There are three Hostess outlet stores in the metro (which Pitch editor Scott Wilson refers to as "used bread stores"), and at least two are still open for business.
The employees of the stores sounded like they had been prepared for a crush of media inquiries and were tight-lipped when I called. The woman who answered the phone at the Dolly Madison shop in Raytown said, "I have a few things" for sale. An employee at the Dolly Madison outlet on Blue Parkway in Kansas City said the store is open today, then briskly hung up. Meanwhile, the phone at the Wonder Bread/Hostess outpost on Shawnee Mission Parkway has been off the hook all morning.
In a statement announcing the companywide wind down, Hostess said, "Delivery of products will continue and Hostess Brands retail stores will remain open for several days in order to sell already-baked products."
The statement added, "The wind down means the closure of 33 bakeries, 565 distribution centers, approximately 5,500 delivery routes and 570 bakery outlet stores throughout the United States."
The store still had a pile of Hostess fruit pies that customers walked right past. It proves that, even in these dire times, nobody likes fruit pies.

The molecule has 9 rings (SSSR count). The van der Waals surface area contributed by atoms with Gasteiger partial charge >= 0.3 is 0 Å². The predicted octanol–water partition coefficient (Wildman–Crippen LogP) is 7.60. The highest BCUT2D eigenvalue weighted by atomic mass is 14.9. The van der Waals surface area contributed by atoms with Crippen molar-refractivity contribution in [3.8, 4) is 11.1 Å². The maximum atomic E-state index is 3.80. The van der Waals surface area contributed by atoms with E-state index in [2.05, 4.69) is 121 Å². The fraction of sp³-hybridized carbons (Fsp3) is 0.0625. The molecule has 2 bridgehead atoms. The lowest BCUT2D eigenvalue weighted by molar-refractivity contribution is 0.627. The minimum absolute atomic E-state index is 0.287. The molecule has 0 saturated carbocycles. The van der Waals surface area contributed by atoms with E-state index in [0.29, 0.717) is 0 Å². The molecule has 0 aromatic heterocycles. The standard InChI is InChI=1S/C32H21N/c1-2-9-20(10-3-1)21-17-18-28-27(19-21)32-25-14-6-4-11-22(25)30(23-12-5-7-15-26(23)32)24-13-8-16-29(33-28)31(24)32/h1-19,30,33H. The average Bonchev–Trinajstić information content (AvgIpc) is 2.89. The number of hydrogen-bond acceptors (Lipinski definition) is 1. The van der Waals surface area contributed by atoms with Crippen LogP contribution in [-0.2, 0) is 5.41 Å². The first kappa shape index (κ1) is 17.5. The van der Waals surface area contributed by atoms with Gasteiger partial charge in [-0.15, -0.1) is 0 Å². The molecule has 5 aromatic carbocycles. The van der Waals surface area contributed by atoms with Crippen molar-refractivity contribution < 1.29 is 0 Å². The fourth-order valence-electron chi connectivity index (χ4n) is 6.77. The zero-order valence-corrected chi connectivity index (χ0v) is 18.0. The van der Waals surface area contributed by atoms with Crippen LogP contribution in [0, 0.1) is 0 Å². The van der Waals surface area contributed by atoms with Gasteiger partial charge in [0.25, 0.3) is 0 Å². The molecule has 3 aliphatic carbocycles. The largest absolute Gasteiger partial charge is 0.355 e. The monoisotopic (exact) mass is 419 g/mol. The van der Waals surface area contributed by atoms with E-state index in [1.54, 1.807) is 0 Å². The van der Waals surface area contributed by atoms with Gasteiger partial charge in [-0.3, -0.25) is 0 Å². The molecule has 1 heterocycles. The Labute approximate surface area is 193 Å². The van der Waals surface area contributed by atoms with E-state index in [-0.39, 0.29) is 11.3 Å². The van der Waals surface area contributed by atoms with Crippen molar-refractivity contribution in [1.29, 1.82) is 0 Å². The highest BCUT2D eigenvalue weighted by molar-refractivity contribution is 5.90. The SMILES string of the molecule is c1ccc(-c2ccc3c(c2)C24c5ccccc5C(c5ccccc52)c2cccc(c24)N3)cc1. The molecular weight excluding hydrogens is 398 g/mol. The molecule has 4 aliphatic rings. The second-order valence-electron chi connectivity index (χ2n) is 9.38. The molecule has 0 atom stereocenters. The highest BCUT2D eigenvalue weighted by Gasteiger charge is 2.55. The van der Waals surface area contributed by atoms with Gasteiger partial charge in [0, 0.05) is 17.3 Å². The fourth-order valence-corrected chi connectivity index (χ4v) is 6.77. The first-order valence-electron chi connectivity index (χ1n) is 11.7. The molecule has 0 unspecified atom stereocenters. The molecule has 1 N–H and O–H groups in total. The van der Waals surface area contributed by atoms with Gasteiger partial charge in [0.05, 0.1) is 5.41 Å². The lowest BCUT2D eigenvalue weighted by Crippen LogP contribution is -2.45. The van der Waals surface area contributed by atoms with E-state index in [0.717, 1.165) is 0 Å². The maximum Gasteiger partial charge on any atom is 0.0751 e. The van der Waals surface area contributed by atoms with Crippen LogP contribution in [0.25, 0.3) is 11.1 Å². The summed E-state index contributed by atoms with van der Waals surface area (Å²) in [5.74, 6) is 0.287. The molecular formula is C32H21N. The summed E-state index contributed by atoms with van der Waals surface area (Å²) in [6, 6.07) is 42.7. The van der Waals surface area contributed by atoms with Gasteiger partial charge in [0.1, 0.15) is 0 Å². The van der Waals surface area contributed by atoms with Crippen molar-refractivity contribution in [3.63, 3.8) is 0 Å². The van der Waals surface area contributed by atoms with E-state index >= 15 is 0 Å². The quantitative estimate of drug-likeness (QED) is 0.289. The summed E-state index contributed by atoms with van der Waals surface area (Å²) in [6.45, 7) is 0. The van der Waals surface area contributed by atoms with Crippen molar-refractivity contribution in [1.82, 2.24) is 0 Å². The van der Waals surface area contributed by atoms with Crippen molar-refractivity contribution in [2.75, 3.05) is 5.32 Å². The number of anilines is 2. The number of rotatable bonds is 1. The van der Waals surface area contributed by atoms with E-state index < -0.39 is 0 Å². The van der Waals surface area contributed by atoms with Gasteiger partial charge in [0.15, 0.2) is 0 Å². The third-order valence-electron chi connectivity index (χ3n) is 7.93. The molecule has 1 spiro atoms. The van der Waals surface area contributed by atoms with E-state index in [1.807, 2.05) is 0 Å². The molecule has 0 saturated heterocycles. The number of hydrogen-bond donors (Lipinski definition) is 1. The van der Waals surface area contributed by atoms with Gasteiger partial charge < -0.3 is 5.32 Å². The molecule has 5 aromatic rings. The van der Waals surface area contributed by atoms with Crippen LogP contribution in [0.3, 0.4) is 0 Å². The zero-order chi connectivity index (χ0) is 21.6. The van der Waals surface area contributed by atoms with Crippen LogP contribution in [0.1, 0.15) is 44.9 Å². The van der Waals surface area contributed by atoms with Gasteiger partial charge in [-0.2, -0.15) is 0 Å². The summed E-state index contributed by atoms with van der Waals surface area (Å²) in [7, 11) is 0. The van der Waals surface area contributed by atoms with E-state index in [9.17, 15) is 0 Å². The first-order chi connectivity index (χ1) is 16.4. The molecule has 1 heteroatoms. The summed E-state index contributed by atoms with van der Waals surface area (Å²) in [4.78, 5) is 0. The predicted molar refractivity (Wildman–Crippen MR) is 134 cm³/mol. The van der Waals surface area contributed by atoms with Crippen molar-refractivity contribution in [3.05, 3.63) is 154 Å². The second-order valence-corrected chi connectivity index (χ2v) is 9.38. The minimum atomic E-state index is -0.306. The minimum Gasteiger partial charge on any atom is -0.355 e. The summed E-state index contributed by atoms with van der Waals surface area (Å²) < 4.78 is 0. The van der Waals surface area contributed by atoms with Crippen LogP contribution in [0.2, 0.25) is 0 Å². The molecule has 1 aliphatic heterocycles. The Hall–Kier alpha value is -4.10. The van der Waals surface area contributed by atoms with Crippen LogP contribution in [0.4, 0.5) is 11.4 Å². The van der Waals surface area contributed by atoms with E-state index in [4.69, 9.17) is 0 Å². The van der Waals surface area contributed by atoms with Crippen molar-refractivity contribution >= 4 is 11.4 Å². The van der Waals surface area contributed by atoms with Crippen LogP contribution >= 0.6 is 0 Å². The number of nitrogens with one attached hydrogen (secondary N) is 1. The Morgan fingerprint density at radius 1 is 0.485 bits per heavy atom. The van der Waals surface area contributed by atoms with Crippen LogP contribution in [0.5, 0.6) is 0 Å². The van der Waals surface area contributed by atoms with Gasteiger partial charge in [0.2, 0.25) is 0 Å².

A cashier at the Quick Trip on Lamar Ave. in Mission clued me into an unseen victim of Hostess vanishing. "My son has a peanut allergy and Hostess donuts are the only ones he gets to eat," she said.
Ron Bailey, the manager of Marsh's Sun Fresh Market on Southwest Trafficway, says he heard of the Hostess shutdown from a delivery driver.
"They just came in today, and our Wonder Bread man said, 'I won't be back. This is it,'" he says. "Once their product on their displays is gone, it's gone."
He adds that the Sun Fresh's private-label bread was also baked by Hostess, so they'll have to scramble to find a new bakery. And his store's bakery is working to make bread and sweets to fill holes on the shelf during Thanksgiving weekend.
Once people hear the news and get off work, Bailey expects Hostess products to move fast. "We'll probably be out by Sunday," he says.
Twinkies and Ho-Hos, Bailey says, remained popular with his customers. "We sold a lot of their products. Quite a bit," he says. "You can't replace the Twinkie."
Now he expects Little Debbie, Twinkie the Kid's longtime rival, to reign supreme in the lunchbox-treat market.
"Little Debbies really sell," he says. "We have a big endcap in the front of the store. They probably fill it three or four times a week. It's probably bigger than Twinkie was and Hostess."